This morning’s been interesting…

I got to my workspace and found a poster, my design colleague had placed on my keyboard. It read: ‘Work hard and be nice to people, except children – they whine too much. Not sure why she chose to give me that on her last day at work but it’s a great reminder of her!

The head of a Boa Constrictor, Source: Embreus

On to more random things… I stumbled on an article in Scientific American that was quite disturbing. Author, Katherine Harmon wrote that scientists may have found an origin of an ‘Ebola-like virus that has snakes tied up in knots’. The symptoms exhibited by infected snakes include, looking like they were drunk or ‘stargazing’—staring up into space or tying themselves in a knot.

Using RDNA microarray scanning, researchers found a type of virus relative to viruses that cause Ebola and hemorrhagic fever in humans. Katherine further mentioned that the disease is contagious to some snake types, causing protein buildup, bacterial infections and body wasting. Outbreaks of this have been noted in the California Academy of Sciences’ Steinhart Aquarium and by a pet owner.

Interestingly, both outbreak places were captive environments, which she did not spell out. I was beginning to suspect a link to the contracting of this muscle-wasting disease with being kept in captivity. Of course, I have no scientific proof. But one does wonder…

This was not suggested throughout the article and nothing in the direction of further research appeared to suggest they will explore that possibility. And that is hugely disappointing. I guess if they did and found the link to be a strong one, let alone true, it would raise quite a stink for zoos and private collectors.

It seems that the researchers who discovered two strains of the disease in sick snakes (and who quickly had their findings published in an online journal), were more excited that the prospect of discovery might give them insight into the evolution of viruses, than about investigating the causative agent of this disease in the snake’s immediate environment or why the snake’s immune response is unable to eliminate the infecting virus.

What do you think about animals in captivity?

Science Centre Singapore plans to feature a snake exhibition during Chinese New Year in 2013! Watch out for it then!

Posted by:Thomas Danny Jeyaseelan

I've been working for over 7 years at Science Centre Singapore... a place I've come to call "home" where science befriends and transforms me day by day! I love communications and this blog has given me a terrific opportunity to express myself in writing. I continually aspire to engage the community through my contributions. And would love to hear back from readers like you if you have something interesting to share (please leave a comment!). That would really encourage me! Am also looking forward to hitting the centennial mark with 100 posts. Am nearly 70% there. ;) I hope you have a great online experience on Stir-fried Science, enjoy all science has to offer, and be inspired to make or be the difference you wish to see in the communities you find yourself in.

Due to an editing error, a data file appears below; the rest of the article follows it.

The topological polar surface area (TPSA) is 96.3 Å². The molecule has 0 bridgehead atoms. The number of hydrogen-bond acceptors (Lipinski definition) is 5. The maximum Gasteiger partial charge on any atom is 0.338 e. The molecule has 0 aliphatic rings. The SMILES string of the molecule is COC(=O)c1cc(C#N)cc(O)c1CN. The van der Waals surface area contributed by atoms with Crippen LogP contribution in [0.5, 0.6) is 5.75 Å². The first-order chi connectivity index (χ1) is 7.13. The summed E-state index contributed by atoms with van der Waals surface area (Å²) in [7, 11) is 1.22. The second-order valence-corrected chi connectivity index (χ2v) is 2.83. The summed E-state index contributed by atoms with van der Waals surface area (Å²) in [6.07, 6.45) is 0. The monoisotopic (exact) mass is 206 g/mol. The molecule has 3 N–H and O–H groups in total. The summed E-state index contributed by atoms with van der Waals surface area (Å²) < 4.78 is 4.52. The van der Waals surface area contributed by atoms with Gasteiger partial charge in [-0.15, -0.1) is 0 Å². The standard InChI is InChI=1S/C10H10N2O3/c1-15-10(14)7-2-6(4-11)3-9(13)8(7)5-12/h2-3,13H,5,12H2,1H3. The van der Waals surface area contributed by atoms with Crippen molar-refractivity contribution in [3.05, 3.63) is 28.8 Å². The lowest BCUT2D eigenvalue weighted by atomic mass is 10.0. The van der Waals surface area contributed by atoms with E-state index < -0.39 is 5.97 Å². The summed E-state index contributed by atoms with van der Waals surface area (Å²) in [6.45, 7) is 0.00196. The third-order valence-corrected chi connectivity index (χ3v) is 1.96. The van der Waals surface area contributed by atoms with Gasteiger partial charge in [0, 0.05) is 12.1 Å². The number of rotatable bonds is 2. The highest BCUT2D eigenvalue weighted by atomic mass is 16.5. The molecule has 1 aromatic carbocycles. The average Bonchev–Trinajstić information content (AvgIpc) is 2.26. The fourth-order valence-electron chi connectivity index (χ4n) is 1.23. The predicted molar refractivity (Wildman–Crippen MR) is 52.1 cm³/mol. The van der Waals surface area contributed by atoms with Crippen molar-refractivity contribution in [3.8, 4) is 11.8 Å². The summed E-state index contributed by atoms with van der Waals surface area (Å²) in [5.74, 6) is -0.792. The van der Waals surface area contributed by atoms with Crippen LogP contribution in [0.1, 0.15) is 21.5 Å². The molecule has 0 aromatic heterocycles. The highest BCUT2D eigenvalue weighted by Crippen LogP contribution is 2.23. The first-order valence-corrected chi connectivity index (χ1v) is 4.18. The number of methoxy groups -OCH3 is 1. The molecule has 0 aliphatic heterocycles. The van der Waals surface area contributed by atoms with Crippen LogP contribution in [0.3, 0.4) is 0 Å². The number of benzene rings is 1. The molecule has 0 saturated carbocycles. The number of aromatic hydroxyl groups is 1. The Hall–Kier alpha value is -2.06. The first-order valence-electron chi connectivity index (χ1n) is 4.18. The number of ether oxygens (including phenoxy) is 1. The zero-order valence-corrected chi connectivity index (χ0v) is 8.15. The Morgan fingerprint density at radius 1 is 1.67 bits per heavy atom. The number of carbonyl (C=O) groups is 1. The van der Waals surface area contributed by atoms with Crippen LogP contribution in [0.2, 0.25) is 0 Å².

4 replies on “S-s-s-something smells off

  1. Maybe the snakes just met Harry Potter, hence the weird behaviour. 😛

    Anyway, the connection you made is interesting. Perhaps you can raise the point through email to the researchers?


    1. That’s a good idea Kiat Teng! I’ll see if I can touchbase with Katherine n the researchers who were involved in this discovery.


  2. There may well be a connection between the virus infections and captivity, but there may just as well be none. Two outbreaks are simply not enough to demonstrate any pattern at all.

    Depending on the mode of transmission of the virus, keeping lots of snakes close together, which tends to be the case in zoos but not in the wild, may of course aid infection. But since there may have been hundreds of stargazing snakes in the wild, but nobody happened to be there to notice them, I can imagine that captivity may have a greater effect on the detection of an outbreak than on the transmission of the virus.

    I’m sure the researchers are considering all this, but until they have something to report, we may just have to speculate…


    1. Valid points Andy. I guess a greater sample size is always more indicative of something… And it’s true that there may be lots of snakes in the wild that also experience these symptoms… hopefully someone will adequately research the health of animals in captivity.


Leave a Reply

Fill in your details below or click an icon to log in: Logo

You are commenting using your account. Log Out /  Change )

Google+ photo

You are commenting using your Google+ account. Log Out /  Change )

Twitter picture

You are commenting using your Twitter account. Log Out /  Change )

Facebook photo

You are commenting using your Facebook account. Log Out /  Change )

Connecting to %s